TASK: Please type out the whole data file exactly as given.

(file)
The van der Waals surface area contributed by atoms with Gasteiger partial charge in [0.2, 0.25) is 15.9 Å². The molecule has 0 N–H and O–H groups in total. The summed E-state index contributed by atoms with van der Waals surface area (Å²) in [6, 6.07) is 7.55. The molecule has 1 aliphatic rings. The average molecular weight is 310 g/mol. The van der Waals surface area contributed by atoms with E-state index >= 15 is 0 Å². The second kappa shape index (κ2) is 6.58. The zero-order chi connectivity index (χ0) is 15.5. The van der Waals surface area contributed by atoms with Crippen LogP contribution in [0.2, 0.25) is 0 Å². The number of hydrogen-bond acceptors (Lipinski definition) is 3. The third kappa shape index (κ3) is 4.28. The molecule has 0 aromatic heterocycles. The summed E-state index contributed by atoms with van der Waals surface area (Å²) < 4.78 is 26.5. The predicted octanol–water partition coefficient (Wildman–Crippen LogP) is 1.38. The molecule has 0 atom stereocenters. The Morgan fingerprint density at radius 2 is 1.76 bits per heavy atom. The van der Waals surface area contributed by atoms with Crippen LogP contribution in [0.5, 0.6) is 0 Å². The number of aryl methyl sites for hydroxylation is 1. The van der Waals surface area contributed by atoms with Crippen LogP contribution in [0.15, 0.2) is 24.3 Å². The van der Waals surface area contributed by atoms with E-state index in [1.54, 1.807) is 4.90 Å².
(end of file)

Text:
The van der Waals surface area contributed by atoms with Gasteiger partial charge in [0.2, 0.25) is 15.9 Å². The molecule has 0 N–H and O–H groups in total. The summed E-state index contributed by atoms with van der Waals surface area (Å²) in [6, 6.07) is 7.55. The molecule has 1 aliphatic rings. The average molecular weight is 310 g/mol. The van der Waals surface area contributed by atoms with E-state index >= 15 is 0 Å². The second kappa shape index (κ2) is 6.58. The zero-order chi connectivity index (χ0) is 15.5. The van der Waals surface area contributed by atoms with Crippen LogP contribution in [0.2, 0.25) is 0 Å². The number of hydrogen-bond acceptors (Lipinski definition) is 3. The third kappa shape index (κ3) is 4.28. The molecule has 0 aromatic heterocycles. The summed E-state index contributed by atoms with van der Waals surface area (Å²) < 4.78 is 26.5. The predicted octanol–water partition coefficient (Wildman–Crippen LogP) is 1.38. The molecule has 0 atom stereocenters. The Morgan fingerprint density at radius 2 is 1.76 bits per heavy atom. The van der Waals surface area contributed by atoms with Crippen LogP contribution in [0.5, 0.6) is 0 Å². The number of aryl methyl sites for hydroxylation is 1. The van der Waals surface area contributed by atoms with Crippen LogP contribution in [0.15, 0.2) is 24.3 Å². The van der Waals surface area contributed by atoms with E-state index in [1.54, 1.807) is 4.90 Å².